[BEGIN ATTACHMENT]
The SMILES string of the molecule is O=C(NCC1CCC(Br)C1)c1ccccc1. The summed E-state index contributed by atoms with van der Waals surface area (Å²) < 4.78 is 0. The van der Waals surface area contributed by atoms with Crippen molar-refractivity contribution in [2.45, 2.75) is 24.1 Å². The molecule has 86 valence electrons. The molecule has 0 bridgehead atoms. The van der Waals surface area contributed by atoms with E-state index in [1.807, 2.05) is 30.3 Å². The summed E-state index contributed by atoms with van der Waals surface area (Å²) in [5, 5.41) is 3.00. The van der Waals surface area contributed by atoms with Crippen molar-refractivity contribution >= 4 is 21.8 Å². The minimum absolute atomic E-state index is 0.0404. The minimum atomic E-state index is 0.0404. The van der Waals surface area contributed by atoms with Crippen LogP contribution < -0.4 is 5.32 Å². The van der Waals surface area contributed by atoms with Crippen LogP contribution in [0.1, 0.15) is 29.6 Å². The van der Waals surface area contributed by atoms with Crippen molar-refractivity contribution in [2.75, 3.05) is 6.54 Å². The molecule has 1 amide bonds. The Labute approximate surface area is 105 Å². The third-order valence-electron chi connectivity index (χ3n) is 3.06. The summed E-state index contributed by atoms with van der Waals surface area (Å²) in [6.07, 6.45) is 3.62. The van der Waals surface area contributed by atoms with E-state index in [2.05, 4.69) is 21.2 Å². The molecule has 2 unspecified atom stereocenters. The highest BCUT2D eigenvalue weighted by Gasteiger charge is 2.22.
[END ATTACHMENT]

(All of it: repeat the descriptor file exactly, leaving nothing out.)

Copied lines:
The SMILES string of the molecule is O=C(NCC1CCC(Br)C1)c1ccccc1. The summed E-state index contributed by atoms with van der Waals surface area (Å²) < 4.78 is 0. The van der Waals surface area contributed by atoms with Crippen molar-refractivity contribution in [2.45, 2.75) is 24.1 Å². The molecule has 86 valence electrons. The molecule has 0 bridgehead atoms. The van der Waals surface area contributed by atoms with E-state index in [1.807, 2.05) is 30.3 Å². The summed E-state index contributed by atoms with van der Waals surface area (Å²) in [5, 5.41) is 3.00. The van der Waals surface area contributed by atoms with Crippen molar-refractivity contribution >= 4 is 21.8 Å². The minimum absolute atomic E-state index is 0.0404. The minimum atomic E-state index is 0.0404. The van der Waals surface area contributed by atoms with Crippen LogP contribution < -0.4 is 5.32 Å². The van der Waals surface area contributed by atoms with Crippen LogP contribution in [0.1, 0.15) is 29.6 Å². The van der Waals surface area contributed by atoms with Crippen molar-refractivity contribution in [2.75, 3.05) is 6.54 Å². The molecule has 1 amide bonds. The Labute approximate surface area is 105 Å². The third-order valence-electron chi connectivity index (χ3n) is 3.06. The summed E-state index contributed by atoms with van der Waals surface area (Å²) in [6.07, 6.45) is 3.62. The van der Waals surface area contributed by atoms with E-state index in [2.05, 4.69) is 21.2 Å². The molecule has 2 unspecified atom stereocenters. The highest BCUT2D eigenvalue weighted by Gasteiger charge is 2.22.